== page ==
A conversation with Midori Takada and Lafawndah also features in this month's podcast.
The Hour is RA's monthly blend of documentaries, interviews and discussion.
Jamaica, which was once described as the "most homophobic place on Earth," has long been a difficult place to be visibly queer. Dancehall, one of the country's many influential musical exports, is notoriously homophobic, but activists working with the human rights and social justice organisation known as J-FLAG have refused to turn their back on the sound despite considerable risks. For our last segment, Zakia Sewell meets with members of J-FLAG to discuss their work around the country's dancehall scene and more besides [32.12].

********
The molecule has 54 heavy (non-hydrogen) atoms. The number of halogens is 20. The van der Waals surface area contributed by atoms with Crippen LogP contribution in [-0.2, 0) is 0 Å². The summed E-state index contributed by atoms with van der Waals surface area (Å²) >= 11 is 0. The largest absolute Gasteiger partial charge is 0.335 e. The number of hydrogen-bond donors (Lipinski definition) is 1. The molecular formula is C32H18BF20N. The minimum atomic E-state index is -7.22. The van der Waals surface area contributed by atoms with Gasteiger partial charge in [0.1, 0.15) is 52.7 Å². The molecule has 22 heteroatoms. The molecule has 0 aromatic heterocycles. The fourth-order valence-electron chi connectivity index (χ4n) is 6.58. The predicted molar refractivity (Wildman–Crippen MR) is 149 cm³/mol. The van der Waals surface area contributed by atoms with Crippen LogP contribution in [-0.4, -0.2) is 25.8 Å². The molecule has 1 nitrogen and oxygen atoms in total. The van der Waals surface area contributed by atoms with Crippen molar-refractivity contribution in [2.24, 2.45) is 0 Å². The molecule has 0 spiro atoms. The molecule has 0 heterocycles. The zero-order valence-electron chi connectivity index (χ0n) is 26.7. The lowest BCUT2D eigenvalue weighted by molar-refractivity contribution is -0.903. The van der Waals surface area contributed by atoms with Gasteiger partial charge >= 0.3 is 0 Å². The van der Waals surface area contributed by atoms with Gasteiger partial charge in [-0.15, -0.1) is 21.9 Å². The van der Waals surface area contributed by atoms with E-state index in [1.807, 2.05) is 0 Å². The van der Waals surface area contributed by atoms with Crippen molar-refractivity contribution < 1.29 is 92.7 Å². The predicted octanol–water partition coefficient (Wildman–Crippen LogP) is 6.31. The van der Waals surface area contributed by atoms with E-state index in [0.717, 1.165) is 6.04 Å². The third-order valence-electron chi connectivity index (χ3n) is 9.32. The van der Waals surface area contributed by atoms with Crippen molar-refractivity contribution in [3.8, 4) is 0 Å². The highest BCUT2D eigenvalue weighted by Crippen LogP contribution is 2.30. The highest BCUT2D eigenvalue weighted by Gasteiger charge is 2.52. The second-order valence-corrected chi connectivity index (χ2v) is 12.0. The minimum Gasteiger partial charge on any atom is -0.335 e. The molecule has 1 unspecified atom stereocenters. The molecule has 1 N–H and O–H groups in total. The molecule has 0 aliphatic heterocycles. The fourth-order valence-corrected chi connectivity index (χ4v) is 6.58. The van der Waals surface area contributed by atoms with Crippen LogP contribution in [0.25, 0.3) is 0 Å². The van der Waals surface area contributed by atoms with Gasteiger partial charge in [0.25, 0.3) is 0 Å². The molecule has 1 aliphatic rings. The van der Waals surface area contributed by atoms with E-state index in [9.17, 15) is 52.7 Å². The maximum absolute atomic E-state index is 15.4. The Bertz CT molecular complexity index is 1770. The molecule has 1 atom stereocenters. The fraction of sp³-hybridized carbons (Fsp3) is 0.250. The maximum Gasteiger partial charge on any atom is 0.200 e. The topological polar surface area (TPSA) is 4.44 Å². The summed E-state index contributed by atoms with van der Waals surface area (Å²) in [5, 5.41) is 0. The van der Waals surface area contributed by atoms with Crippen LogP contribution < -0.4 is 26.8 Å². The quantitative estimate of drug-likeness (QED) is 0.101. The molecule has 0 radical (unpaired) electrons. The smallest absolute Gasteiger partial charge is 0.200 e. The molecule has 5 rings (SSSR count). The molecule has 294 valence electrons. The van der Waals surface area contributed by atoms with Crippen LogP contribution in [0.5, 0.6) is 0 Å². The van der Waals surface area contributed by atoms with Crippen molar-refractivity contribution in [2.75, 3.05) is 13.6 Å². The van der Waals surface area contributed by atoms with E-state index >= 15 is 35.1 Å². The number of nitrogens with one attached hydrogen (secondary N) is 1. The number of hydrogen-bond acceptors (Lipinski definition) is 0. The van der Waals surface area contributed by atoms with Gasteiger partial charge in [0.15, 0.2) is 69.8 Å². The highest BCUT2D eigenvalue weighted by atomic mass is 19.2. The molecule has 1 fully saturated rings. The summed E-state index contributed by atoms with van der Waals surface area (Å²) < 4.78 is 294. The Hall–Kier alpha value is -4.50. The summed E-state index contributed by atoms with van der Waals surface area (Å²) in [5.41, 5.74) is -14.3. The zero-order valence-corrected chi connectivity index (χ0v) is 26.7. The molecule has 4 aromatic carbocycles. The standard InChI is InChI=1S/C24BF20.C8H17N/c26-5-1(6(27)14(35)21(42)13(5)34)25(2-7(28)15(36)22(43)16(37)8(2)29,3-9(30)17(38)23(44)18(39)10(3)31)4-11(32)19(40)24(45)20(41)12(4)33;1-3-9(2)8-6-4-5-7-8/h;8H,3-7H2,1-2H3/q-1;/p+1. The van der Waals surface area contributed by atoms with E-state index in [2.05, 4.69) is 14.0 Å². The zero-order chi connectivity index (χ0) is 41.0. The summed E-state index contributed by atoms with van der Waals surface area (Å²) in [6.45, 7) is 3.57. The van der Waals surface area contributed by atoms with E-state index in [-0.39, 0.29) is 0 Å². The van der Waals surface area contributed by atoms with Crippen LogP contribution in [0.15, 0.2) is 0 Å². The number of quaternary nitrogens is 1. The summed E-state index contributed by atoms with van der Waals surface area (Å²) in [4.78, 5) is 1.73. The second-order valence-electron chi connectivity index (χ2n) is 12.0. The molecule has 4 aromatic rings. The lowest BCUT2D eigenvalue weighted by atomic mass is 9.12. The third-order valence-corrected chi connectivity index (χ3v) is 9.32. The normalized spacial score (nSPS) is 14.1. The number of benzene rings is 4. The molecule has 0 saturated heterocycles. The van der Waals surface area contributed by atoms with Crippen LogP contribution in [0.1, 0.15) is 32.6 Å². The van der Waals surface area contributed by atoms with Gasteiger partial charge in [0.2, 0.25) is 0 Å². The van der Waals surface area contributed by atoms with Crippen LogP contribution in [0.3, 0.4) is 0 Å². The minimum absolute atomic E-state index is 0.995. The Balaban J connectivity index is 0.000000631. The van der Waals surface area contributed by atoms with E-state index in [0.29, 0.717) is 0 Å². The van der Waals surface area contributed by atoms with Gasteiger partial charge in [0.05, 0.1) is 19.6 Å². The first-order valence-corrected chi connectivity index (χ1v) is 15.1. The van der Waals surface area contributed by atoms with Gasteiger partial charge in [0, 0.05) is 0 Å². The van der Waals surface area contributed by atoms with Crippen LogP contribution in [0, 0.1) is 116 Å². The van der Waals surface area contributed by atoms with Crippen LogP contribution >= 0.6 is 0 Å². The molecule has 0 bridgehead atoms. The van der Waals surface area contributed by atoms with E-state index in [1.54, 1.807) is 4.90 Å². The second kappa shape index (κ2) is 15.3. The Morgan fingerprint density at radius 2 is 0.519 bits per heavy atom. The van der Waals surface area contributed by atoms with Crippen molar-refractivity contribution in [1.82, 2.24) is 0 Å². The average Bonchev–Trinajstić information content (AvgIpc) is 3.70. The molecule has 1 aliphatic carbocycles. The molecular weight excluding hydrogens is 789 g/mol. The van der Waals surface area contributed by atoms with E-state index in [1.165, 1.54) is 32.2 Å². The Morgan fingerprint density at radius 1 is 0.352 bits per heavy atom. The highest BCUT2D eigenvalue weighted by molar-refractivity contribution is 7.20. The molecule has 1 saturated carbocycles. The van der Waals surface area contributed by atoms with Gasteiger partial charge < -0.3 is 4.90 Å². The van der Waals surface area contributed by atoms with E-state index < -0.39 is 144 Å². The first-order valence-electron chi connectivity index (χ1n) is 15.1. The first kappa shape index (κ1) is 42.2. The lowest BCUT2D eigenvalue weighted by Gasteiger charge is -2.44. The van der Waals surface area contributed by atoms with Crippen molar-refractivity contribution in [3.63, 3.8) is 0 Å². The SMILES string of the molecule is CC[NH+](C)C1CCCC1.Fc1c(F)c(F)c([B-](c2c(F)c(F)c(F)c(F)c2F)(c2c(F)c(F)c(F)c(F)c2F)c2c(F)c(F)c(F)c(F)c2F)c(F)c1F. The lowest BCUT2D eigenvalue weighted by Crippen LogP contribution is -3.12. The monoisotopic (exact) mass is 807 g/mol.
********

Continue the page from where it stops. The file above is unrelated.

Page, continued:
The show opens with a conversation between Japanese minimalist Midori Takada and experimental pop artist Lafawndah, who look back on the collaborative process behind last year's Le Renard Bleu, Takada's first new composition in almost 20 years [01.54].
Next, Carlos Hawthorn reports from Düsseldorf at the closing party for the influential music venue Salon Des Amateurs, an incubator for DJs and artists like Vladimir Ivkovic, Tolouse Low Trax and Lena Willikens [11.55].
Martha Pazienti Caidan
Following the recording of the piece on J-FLAG, the organisation's headquarters was destroyed by fire. You can help them rebuild the space via this fundraising campaign.
Lafawndah and Midori Takada will premiere a new stage work, Ceremonial Blue, at the Barbican Centre in London on April 7th.